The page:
• Q: If they also wanted to run Open Solaris on this appliance, what documents should they read so that they can strip the operating system down to bare minimum functionality?

    A: Minimization has always been a bone of contention when it comes to support at Sun. However things have changed and there's a lot more talk and agreement on the concept of minimization.

    A good place to start would be Infodoc 86177 (requires a login).

    There's also a fair bit of activity over at the appliances community on this exact question (I believe started by James in some way too).

    Glenn Brunette lays down a good foundation for a minimal Solaris 10 build and Eric Boutilier has also a series of posts (Part 1, Part 2, Part 3, Part 4, Part 5, Part 6, Part 7) on building a minimal Solaris OE - whilst not entirely supported, it's certainly a good read.

  • Q: Is anyone working on getting Open Solaris to join an Active Directory Domain? I know that there are several third-party products in this space but curious when it will be native?

    A: It depends. If you're referring to using the Active Directory for authentication and authorization with LDAP or Kerberos, then you can already and this is all nicely documented in a document by Microsoft.

    If you're using "winbind" on your AD server then you've got no choice but to use Samba and I believe the Samba supplied with OpenSolaris now works with AD (I stand to be corrected, I've not tested this). Some how I don't think Sun will ever implement "winbind" natively given Microsoft's reputation for sharing code.

  • Q: Are there any coding "best practices" to take advantage of Solaris containers?

    A: I don't believe so. Essentially, if it works in the global zone, then it should work in the local zone, with a few exceptions - you've got to keep in mind what you can and can't access from the local zones, and also the fact that there's a single kernel, and accordingly, anything that taps into the kernel, like device drivers, can only be run from the global zone. Check the developer docs for more details. There's also tons of stuff on the Developers Network.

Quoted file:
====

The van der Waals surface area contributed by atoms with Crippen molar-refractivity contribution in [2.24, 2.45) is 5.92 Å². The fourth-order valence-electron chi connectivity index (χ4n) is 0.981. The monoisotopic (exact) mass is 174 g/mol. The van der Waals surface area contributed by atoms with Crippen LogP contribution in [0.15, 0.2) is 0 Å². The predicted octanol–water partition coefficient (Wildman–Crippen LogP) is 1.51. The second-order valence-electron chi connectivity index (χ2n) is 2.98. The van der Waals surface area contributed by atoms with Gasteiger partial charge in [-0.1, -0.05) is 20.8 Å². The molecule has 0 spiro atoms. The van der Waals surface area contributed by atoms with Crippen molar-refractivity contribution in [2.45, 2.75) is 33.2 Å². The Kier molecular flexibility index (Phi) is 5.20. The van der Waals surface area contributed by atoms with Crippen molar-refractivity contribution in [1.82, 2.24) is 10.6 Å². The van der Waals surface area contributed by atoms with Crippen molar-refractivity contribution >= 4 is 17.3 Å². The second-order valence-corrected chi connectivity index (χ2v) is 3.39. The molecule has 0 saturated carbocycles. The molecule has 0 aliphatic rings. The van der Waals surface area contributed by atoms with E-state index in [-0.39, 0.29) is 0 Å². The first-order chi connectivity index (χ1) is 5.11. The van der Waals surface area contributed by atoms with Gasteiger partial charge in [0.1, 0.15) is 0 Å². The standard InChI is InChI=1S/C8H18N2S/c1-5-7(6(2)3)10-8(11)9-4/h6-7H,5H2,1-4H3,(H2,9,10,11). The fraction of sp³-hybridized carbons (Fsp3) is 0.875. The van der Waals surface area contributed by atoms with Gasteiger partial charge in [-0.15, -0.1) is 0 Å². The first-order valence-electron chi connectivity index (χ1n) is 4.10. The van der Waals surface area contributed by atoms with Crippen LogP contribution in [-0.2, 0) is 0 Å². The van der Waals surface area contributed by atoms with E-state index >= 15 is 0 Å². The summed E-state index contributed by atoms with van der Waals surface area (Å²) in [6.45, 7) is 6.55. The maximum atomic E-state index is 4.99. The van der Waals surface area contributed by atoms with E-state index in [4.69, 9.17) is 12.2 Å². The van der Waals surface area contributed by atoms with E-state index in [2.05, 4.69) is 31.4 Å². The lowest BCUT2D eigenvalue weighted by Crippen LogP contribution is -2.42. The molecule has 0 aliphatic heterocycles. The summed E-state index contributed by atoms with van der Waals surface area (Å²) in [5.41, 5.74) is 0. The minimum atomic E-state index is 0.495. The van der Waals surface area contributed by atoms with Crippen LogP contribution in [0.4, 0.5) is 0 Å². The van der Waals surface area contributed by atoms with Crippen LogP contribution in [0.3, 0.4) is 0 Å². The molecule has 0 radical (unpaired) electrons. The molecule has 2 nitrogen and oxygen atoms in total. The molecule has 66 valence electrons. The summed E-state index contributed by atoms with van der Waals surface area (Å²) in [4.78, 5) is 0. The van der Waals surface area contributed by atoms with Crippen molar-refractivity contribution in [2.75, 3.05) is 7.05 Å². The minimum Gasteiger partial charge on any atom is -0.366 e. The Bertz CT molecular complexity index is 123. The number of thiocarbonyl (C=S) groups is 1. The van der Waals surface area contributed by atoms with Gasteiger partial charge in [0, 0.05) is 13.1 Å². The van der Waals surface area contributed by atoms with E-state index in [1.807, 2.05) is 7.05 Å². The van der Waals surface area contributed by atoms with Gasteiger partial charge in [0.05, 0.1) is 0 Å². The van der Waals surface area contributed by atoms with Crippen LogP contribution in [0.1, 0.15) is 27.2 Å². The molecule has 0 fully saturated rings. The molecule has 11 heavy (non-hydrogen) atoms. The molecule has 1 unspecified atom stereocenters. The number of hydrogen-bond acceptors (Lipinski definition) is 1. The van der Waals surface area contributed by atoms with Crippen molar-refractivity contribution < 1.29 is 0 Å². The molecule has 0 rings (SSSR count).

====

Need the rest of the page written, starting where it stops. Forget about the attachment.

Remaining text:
• Q: Does Xen currently working with Open Solaris?

    A: Yes and no. Yes it's been shown to work in the lab and with certain publically available code. No in that this code hasn't been integrated into the OpenSolaris codebase. See the XEN community for more details.

  • Q: Can Open Solaris support headless and diskless operation?

    A: Yup. Both of these have been a feature Solaris as far back as I can remember (even on x86).

  • Q: Are there legal implications in using Open Solaris in either appliance or embedded designs?

    A: I couldn't answer that, I'm not a lawyer. I'd check the license T's & C's of the OS and maybe contact the Sun legal department.

  • Q: Is there merit in doing a port of Open Solaris to the Z/390 platform?

    A: If there's the demand for it, I'd say there's merit. There's nothing stopping you from creating your own port in much the same way as people are doing for the PowerPC architecture (see the PowerPC community). I suppose the biggest limiting factor is getting enough interest.

Well, those are my answers. I stand to be corrected if I've missed something obvious. The ultimate place to go to get answers for all you questions is probably the many forums on OpenSolaris.org.

Oh, and naturally, these are my opinions and points of view and don't necessarily reflect those of Sun Microsystems.